“If I didn’t have people around me like my mum and the uncles and aunts at the Compassion project, I would still be that shell.

“When I visited the project, I felt cared for, and people listened to me. I felt I had someone to share with. Little by little, I opened up and felt like I was cared for as an individual …

“At the project they identified my skills and talents. I found out I could speak! Before, I didn’t know I could talk in front of people, but they helped me learn how to speak well.

“At the age of around 10 or 11, Dennis (one of the staff) asked me what I wanted to be when I grew up, and I had no idea. He asked me to think more about it and write it down. I knew I was good at science, so initially I wanted to be a doctor as I realised you need to be innovative and can help a lot of people. But I didn’t get the medical course. So afterwards, I decided I wanted to focus on research.

“Now I work alongside doctors to help diagnose people who are sick. I thank God for who I am today.”


6. Care from the local church

The beauty of working with the local church means the church never truly closes. Even when our local church partners couldn’t meet in person due to Covid restrictions, they continued to serve children and families in their care through the delivery of food parcels, phone and video calls and socially distanced home visits to provide learning materials.

Our frontline church partners provide a trusted and consistent support network to children and families who are often facing immense challenges and instability. As well as individual home visits, they also hold special meetings for parents and caregivers where they run sessions on parenting skills, child protection, malaria awareness or good hygiene practice.

For Luisa, a mum in El Salvador who has suffered unthinkable abuse, the connection to the church which runs her son’s Compassion project has brought hope to her whole family.

Luisa and family reading the Bible together at their home

Through parenting classes run by Pastor Wendy from the project, Luisa came to recognise she was living in an abusive situation, and the church was able to help the family find a new, safe home.

“I felt like I had chains on my hands and my feet,” she reflects. “And when we moved out, I felt free.”

7. Opportunities to experience the love of God

At Compassion, we’re committed to serving children of any faiths or none, with children being enrolled into our projects based on their needs.

But because we partner exclusively with local churches children and their families have opportunities to experience the love of God. Through the local church, children and young people are offered a Bible and have the chance to hear the gospel and grow in their faith, if they chose to do so.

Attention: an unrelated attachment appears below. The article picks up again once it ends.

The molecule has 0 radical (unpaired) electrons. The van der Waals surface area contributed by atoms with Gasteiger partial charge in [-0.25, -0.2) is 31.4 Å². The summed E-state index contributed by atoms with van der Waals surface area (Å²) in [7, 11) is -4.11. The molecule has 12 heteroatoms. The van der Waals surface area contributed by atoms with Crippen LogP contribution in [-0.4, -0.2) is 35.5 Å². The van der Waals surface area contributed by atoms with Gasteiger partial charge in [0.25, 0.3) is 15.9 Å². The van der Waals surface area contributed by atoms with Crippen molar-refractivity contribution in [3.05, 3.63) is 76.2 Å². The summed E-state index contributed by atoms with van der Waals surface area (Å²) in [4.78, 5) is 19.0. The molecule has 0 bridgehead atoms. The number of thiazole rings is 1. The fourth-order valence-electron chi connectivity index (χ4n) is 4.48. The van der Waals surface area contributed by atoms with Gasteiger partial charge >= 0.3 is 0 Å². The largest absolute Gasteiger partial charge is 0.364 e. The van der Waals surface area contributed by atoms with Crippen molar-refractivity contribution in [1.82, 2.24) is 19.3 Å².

This can bring the transformative hope of Jesus to whole families.

“I don’t know what would have become of our lives and our father’s life if we had not been part of the centre,” explains 18-year-old Daniel from the Dominican Republic.

Daniel and Daniela and family in the Dominican Republic

“I can remember one day, as he [dad] was walking into the backyard of the house, we followed him. I think we were about 10 years old when this happened, and what our eyes saw filled us with sadness: we realised that what our dad was going to the yard for was to use drugs.”

“But then we realised that he had accepted Jesus one Sunday when he came home smiling after going to church. His face was lit up! He looked so different, he looked so happy. He hugged us and told us the news and we realised that all these years of praying for my dad had not been in vain.”

“We are very grateful to God and the centre for all the help they have provided us throughout our lives,” adds Daniel’s twin sister Daniela. “But the greatest and most beautiful gift we have ever received has been Jesus and my dad.”

8. Equipped for the future

Hairdressing training in Ethiopia

When your sponsored child reaches the age of 13, they begin to work through a guide called ‘My Plan for Tomorrow.’ With support from their tutor, young people are encouraged to identify and explore their skills and interests to help them set goals and make plans. Once a young person has identified their talents and interests they are also supported with vocational training opportunities, extra tutoring support or additional educational opportunities to help them make these dreams a reality.

Compassion graduate Sameson was able to set up his own woodworking business using the skills he learnt at his Compassion project. Sameson explains, “I am most grateful that through Compassion I studied woodworking. God sent Compassion to brighten my future.”

Woodwork workshop

Today Sameson is giving back and teaching woodworking skills to the next generation of Compassion-supported children.

9. An incredible ripple effect

Because of the effectiveness of the programme, Compassion graduates often become change-makers bringing transformation to their families, communities or even wider nations. We hear testimony upon testimony from graduates about the ripple impacts of their sponsorship.

“I remember getting brand new backpacks, notebooks, pencils, and every school supply I needed to be at school year after year. I rejected the idea that I should inherit poverty and drop out school like most kids did in my community. I was encouraged to embrace a different future,” explains Aldo, a Compassion graduate from Honduras.

Aldo, a Compassion graduate from Honduras holds letters from his sponsor

“No child is the same after spending years at the centre. There’s a visible before and after. My life was not only released from poverty in every thinkable way, but I was equipped to have a better future and I inherited a legacy of faith that bears fruit.”

Aldo was able to complete his education, graduating with an international business degree which today he uses as a Logistics Coordinator, organising the supply of medicines to every public hospital in Honduras.


Thank you

Children in Mexico learning a dance

We’re so thankful for your continued care and support. Thank you for partnering with us.

Emily Laramy

Words by Emily Laramy, Becca Corbett


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Compassion UK Christian Child Development, registered charity in England and Wales (1077216) and Scotland (SC045059). A company limited by guarantee, Registered in England and Wales company number 03719092. Registered address: Compassion House, Barley Way, Fleet, Hampshire, GU51 2UT.